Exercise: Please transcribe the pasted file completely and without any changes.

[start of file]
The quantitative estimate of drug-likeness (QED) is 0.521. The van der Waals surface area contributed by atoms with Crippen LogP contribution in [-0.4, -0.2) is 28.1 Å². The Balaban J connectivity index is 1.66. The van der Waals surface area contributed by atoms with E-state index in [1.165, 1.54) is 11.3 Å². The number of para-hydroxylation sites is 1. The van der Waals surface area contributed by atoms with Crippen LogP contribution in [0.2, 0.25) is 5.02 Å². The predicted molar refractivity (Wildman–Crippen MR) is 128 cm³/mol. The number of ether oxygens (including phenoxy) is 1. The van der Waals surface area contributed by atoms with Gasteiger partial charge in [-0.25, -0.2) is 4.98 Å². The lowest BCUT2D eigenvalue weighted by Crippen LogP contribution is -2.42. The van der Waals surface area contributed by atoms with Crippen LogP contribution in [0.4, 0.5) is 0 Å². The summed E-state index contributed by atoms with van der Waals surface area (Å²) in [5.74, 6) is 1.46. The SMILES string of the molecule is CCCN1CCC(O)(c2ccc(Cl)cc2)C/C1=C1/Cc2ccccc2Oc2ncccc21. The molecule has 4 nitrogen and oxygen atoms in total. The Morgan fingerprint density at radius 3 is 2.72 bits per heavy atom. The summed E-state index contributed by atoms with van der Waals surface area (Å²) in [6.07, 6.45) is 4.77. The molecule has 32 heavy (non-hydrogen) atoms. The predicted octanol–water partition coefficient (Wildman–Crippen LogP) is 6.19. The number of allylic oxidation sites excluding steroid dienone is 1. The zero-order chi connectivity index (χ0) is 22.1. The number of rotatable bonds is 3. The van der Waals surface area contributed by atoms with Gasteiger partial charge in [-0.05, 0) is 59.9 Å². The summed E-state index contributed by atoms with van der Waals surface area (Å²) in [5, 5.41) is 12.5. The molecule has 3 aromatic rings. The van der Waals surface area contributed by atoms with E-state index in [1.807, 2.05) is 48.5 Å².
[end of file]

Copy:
The quantitative estimate of drug-likeness (QED) is 0.521. The van der Waals surface area contributed by atoms with Crippen LogP contribution in [-0.4, -0.2) is 28.1 Å². The Balaban J connectivity index is 1.66. The van der Waals surface area contributed by atoms with E-state index in [1.165, 1.54) is 11.3 Å². The number of para-hydroxylation sites is 1. The van der Waals surface area contributed by atoms with Crippen LogP contribution in [0.2, 0.25) is 5.02 Å². The predicted molar refractivity (Wildman–Crippen MR) is 128 cm³/mol. The number of ether oxygens (including phenoxy) is 1. The van der Waals surface area contributed by atoms with Gasteiger partial charge in [-0.25, -0.2) is 4.98 Å². The lowest BCUT2D eigenvalue weighted by Crippen LogP contribution is -2.42. The van der Waals surface area contributed by atoms with Crippen LogP contribution in [0.4, 0.5) is 0 Å². The summed E-state index contributed by atoms with van der Waals surface area (Å²) in [5.74, 6) is 1.46. The SMILES string of the molecule is CCCN1CCC(O)(c2ccc(Cl)cc2)C/C1=C1/Cc2ccccc2Oc2ncccc21. The molecule has 4 nitrogen and oxygen atoms in total. The Morgan fingerprint density at radius 3 is 2.72 bits per heavy atom. The summed E-state index contributed by atoms with van der Waals surface area (Å²) in [6.07, 6.45) is 4.77. The molecule has 32 heavy (non-hydrogen) atoms. The predicted octanol–water partition coefficient (Wildman–Crippen LogP) is 6.19. The number of allylic oxidation sites excluding steroid dienone is 1. The zero-order chi connectivity index (χ0) is 22.1. The number of rotatable bonds is 3. The van der Waals surface area contributed by atoms with Gasteiger partial charge in [-0.05, 0) is 59.9 Å². The summed E-state index contributed by atoms with van der Waals surface area (Å²) in [5, 5.41) is 12.5. The molecule has 3 aromatic rings. The van der Waals surface area contributed by atoms with E-state index in [1.807, 2.05) is 48.5 Å².